A week or so ago, at our invitation, the fire department showed up to explore our situation. There were four of them, big guys who looked even bigger in their massive uniforms, but coming with one mission: to see how to make things as safe for Brooke as possible, whether in a fire or in any other emergency.
They like to keep track of the folks on vents in their area, they said, or with other health problems—after all, they’re the paramedics and rescue squad. So they looked at the way our house is arranged so that Brooke can live entirely on the ground floor, and checked out the various routes of egress. That makes it easy, they said, though they also said that if there were a real fire, they’d not just check the downstairs but the entire upstairs, including every closet—that’s where children try to hide in a fire. They admired our new backup generator, fully automatic. They noticed the fire extinguishers. And of course they talked with Brooke, noted the various sorts of respiratory equipment on hand from the oxygen tanks to the backup ventilator, and carefully examined his diaphragmatic pacer, making sure they knew how to change the control box and where the extra batteries are stored. We need to put together a “Go Bag” of stuff you don’t want to have to wait to assemble, if he were to need to be transported to the hospital in an emergency: a copy of his physician orders, his medications list, his Living Will (full code, it says), and of course copies of his insurance cards.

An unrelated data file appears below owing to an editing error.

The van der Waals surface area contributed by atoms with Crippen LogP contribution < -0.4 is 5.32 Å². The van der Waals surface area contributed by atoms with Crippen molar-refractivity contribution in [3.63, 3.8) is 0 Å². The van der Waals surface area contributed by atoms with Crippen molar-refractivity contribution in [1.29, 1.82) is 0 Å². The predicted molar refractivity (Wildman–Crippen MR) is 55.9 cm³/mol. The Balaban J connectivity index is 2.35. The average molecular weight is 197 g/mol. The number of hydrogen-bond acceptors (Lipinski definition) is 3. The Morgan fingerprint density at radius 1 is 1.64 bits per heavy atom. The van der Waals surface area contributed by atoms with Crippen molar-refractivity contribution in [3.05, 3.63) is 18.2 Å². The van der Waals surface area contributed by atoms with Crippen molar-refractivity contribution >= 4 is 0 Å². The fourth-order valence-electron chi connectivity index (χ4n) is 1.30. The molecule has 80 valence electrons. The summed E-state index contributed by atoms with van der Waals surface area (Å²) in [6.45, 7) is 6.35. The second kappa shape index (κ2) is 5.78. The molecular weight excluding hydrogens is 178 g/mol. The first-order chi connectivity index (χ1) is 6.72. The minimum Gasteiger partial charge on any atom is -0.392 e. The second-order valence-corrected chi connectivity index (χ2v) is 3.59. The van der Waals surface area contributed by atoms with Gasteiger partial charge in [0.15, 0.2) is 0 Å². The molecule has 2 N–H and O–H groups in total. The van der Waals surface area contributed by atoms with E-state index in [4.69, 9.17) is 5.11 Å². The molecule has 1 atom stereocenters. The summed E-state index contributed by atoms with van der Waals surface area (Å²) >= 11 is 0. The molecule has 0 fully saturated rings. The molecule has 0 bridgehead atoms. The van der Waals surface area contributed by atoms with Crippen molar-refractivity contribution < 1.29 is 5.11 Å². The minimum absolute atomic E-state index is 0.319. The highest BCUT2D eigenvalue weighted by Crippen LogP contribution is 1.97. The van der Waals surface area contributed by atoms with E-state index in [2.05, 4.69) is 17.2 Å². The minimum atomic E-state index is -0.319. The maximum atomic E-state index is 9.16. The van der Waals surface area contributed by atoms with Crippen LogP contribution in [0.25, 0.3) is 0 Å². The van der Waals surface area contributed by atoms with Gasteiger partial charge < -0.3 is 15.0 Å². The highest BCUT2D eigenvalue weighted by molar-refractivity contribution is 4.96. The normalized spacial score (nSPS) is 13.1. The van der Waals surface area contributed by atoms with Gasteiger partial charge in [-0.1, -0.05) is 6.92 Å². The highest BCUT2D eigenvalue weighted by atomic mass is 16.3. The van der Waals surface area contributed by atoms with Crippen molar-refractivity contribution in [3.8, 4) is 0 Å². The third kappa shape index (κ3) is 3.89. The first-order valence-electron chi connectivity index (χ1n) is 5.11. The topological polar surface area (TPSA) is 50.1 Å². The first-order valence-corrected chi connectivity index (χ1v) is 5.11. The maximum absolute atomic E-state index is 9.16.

The firemen made it clear that they were impressed by the job our staff has been doing: you’ve got it together, they said, lots of other people don’t. This is praise we didn’t take lightly. But as they finished their visit, they turned and said, we recognize you. Two of them had been on the crew that had rescued Brooke at the time of the accident, two years and two months ago. You’ve lost so much weight, one of them said, but they knew him just the same and remembered answering that call.
What’s the moral here? It’s not just about how many people were involved in rescuing one man, those like the flight nurse in the first moments after the accident and now the fire crew, who were called by someone—we still don’t know who—who ran down City Creek canyon to the bottom, where you could get cellphone reception, and were there within only a few more minutes—but that they still remember. Part of our continuing desire to piece together the fragments of what happened at this accident, so long ago, is to give some real thought to what rescue means—not just for us, but also for them.
Practical note: Peggy started to post this from the Paris airport en route to a conference in London, but somehow it didn’t quite work. She’s back home already--quick trip! (This has some elements of getting back to "normal.") But Brooke’s sister Lisa and niece Isabelle was here for a much-anticipated and excellent visit while she was gone.